The Act of Congress upon this subject declares that "all the lands offered at such public sales and which shall remain unsold at the close thereof, shall be subject to entry at private sale, in the same manner, and at the same price with the other lands sold at private sale at the respective land offices." This law is absolute in its terms, and its provisions cannot be disregarded. In all cases where lands have been brought into market under the regular operation of the land laws, they must remain subject to sale, unless it becomes necessary to withdraw them from market for the proper execution of other laws passed by Congress. Hence sales of lands once offered have only been suspended to prevent confusion of titles, and to protect vested rights arising under law or treaties, or to secure a proper adjustment of grants actually made by Congress for railroad and other purposes. They have not been, nor can they be, withheld from sale from considerations of policy or profit merely; nor, indeed, in anticipation of future grants for purposes of improvement.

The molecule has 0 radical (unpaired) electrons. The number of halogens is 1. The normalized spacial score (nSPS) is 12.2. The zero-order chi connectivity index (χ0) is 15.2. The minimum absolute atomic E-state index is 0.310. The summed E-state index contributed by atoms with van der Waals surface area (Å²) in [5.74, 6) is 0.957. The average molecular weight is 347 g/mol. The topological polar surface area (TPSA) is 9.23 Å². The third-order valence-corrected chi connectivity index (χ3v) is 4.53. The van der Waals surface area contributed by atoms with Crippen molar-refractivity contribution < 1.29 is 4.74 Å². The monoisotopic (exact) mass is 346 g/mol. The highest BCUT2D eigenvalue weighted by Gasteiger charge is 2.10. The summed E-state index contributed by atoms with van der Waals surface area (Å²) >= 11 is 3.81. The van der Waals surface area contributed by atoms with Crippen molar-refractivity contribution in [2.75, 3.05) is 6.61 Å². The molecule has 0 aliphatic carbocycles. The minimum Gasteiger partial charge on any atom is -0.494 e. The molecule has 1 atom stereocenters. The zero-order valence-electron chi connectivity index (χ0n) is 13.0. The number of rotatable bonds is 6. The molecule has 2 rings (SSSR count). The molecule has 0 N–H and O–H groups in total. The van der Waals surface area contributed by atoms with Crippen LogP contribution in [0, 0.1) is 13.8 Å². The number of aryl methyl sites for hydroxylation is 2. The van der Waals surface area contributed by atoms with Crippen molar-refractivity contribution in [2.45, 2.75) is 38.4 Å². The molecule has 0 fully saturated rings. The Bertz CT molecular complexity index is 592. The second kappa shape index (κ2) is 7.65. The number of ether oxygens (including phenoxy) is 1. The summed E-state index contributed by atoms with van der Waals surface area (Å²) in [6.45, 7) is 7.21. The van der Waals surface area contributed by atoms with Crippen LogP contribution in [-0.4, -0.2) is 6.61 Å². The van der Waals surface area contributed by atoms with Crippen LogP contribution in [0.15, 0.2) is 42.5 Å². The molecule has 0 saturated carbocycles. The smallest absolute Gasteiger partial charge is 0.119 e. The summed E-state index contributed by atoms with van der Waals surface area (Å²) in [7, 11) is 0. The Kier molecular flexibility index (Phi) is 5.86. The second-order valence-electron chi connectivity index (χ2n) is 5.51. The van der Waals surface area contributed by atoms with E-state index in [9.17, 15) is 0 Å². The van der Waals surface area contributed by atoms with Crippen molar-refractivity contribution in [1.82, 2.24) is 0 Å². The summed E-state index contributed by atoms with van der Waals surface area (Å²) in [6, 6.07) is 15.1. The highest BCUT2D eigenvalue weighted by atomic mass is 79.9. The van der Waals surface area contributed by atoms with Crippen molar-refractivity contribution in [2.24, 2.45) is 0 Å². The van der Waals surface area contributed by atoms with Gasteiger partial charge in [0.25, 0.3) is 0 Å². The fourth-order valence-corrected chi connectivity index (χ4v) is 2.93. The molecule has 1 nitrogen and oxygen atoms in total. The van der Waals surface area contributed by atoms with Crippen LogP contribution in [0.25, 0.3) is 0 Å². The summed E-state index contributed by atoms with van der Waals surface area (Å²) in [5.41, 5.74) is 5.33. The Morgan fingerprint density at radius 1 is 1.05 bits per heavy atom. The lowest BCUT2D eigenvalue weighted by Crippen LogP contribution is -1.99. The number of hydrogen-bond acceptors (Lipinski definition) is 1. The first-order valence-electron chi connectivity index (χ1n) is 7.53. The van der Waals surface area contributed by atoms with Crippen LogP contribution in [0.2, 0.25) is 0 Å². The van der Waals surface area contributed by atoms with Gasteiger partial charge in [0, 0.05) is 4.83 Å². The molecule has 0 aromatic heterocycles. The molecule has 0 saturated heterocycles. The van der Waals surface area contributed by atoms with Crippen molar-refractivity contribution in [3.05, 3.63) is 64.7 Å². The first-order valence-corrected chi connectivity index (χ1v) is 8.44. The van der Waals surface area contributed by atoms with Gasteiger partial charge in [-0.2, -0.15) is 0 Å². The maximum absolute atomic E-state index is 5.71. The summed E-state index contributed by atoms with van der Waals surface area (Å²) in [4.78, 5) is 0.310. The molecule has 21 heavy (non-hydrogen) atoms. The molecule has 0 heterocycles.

Such was the answer given, in April last, to a similar application made by certain citizens of Louisiana, and such must be the reply on the present occasion. Be pleased to inform your memorialists accordingly.

Very respectfully,

Your obedient servant,

W. F. M. Arny, Esq.,

J. THOMPSON, Secretary.

Barnum's Hotel, St. Louis, Mo.

No. 407.

Lands once entered, and the entry cancelled, cannot be again sold until after public notice, except by pre-emption.

September 28, 1859.